Rated R, not for kids.
* Film features brutal violence, sexuality/nudity, political situations, Trabants, fierce sarcasm, and awesome 1980s music nobody under 30 would really enjoy.
 
I saw the Berlin Wall get torn down on live TV. I also have a jigsaw puzzle of that event. Since then I’ve read about the tearing down of the Wall, seen the photos, and heard the aftermath (U2’s Achtung Baby and Zooropa). And, despite the Stasi, never did I imagine that Berliners on either side of the Wall were so stylish.
 
You know what this film reminds me of?
This film reminds me of Ridley Scott’s [Blade Runner] and to a lesser extent the first [Ghost in the Shell] film (and the Stand Alone Complex TV series).

On one hand, we have a stylish film with spectacular cinematography that refashions familiar ground, Berlin at the end of the Cold War, into a beautiful world of deadly uncertainties.
 
On the other hand, we have an armed and dangerous female protagonist, with a “very particular set of skills,” whose talents give her no solace, who is continually soul-searching, is employed in a trade where information is life and where is time is measured in seconds, and who lives her life to a great soundtrack.
 
And if I had another hand, I would add that just like [Blade Runner], both the original and the sequel, [Atomic Blonde] was also criticized for being all flash and no substance…. Ditto [Dr. No]. Just sayin'.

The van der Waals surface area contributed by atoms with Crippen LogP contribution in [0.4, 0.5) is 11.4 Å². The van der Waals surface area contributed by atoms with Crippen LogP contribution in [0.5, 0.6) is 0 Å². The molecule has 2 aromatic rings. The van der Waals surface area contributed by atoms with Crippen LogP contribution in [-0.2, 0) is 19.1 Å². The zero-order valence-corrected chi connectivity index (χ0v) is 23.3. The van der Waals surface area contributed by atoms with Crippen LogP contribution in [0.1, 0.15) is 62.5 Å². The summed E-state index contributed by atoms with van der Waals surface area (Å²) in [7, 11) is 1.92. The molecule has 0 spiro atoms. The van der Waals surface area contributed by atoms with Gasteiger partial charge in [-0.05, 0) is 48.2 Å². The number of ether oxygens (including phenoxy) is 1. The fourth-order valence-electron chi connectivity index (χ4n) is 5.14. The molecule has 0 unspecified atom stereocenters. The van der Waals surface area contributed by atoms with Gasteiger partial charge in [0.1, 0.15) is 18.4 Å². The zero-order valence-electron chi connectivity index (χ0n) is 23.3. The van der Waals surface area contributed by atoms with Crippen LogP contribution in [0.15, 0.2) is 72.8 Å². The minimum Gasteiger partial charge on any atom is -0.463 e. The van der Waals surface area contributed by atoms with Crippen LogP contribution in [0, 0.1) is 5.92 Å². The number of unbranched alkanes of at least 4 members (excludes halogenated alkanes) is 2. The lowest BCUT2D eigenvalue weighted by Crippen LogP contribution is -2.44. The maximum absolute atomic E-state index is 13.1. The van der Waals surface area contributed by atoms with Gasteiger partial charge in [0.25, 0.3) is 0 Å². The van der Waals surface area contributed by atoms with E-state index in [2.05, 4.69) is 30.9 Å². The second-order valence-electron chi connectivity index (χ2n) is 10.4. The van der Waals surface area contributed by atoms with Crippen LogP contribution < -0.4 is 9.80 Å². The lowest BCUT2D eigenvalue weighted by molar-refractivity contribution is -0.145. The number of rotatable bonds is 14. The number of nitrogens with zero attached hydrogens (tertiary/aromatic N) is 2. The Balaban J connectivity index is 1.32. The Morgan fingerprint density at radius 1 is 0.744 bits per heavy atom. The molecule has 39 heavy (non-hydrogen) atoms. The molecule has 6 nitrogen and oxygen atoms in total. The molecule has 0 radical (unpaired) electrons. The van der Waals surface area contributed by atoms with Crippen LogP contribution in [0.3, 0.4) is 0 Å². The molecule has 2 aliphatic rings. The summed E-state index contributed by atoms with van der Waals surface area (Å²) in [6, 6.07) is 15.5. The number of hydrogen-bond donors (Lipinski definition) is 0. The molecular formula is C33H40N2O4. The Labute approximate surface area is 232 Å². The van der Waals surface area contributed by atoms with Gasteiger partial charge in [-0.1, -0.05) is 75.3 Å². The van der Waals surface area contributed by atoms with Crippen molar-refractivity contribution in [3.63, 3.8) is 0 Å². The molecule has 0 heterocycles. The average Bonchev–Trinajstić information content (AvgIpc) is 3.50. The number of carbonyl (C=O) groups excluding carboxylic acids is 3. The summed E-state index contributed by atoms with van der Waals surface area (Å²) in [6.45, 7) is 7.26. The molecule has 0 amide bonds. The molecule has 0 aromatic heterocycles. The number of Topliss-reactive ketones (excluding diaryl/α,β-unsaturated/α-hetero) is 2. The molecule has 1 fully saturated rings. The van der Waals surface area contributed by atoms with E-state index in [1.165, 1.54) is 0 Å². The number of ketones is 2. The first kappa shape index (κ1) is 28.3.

Was [Atomic Blonde] brutally violent?
Yes.
 
Was that violence integral to the film?
No. It was integral to the style, a gritty, visceral style that was arguably a reaction to the unrealistic, superhero fights that have dominated the box office for the past decade. If all the action scenes were replaced with games of baccarat, each hand more deadly than the last, or an escape via hot air balloon, however, I would still watch this film because of the music, the visuals, and the reveal.
 
Does the film look spectacular?
Yes! There was some low quality CGI, but that’s more than made up for but the rest of the visuals.
 
How does the film compare to the source work, [The Coldest City] by Antony Johnston?
I never read it. Couldn’t say.
 
Were there anachronisms in the film?
Yes, but they don’t really matter.
 
Was there humour in the film?
Yes.
 
How was the plot?
Decent. Not perfect. Great ending.
 
Score and soundtrack?
Excellent. Though, I wouldn’t mind a version only with music by Brian Eno or only with music from David Bowie’s Berlin Trilogy, music that I felt that Tyler Bates’ sparse instrumental score to the film had channelled.
 
Final Thoughts:
A salute to Charlize Theron, not only as the leading actress, not only for her hard work (including stunt work), but also as the producer of this film over the course of five years of development, according to Variety. True, though the limited budget sometimes showed, Theron only had half the budget for this personal project than that of another celebrity, Ryan Reynold’s [Deadpool].
 
Stylish films like [Atomic Blonde] that go against the grain can’t all be winners, but they can all hope to be heroes.
 
From “Let’s Dance” by David Bowie
  Put on your red shoes and dance the blues
  Let’s dance
  To the song they’re playin’ on the radio
  Let’s sway
  While color lights up your face
  Let’s sway
  Sway through the crowd to an empty space

gord_ma's rating:
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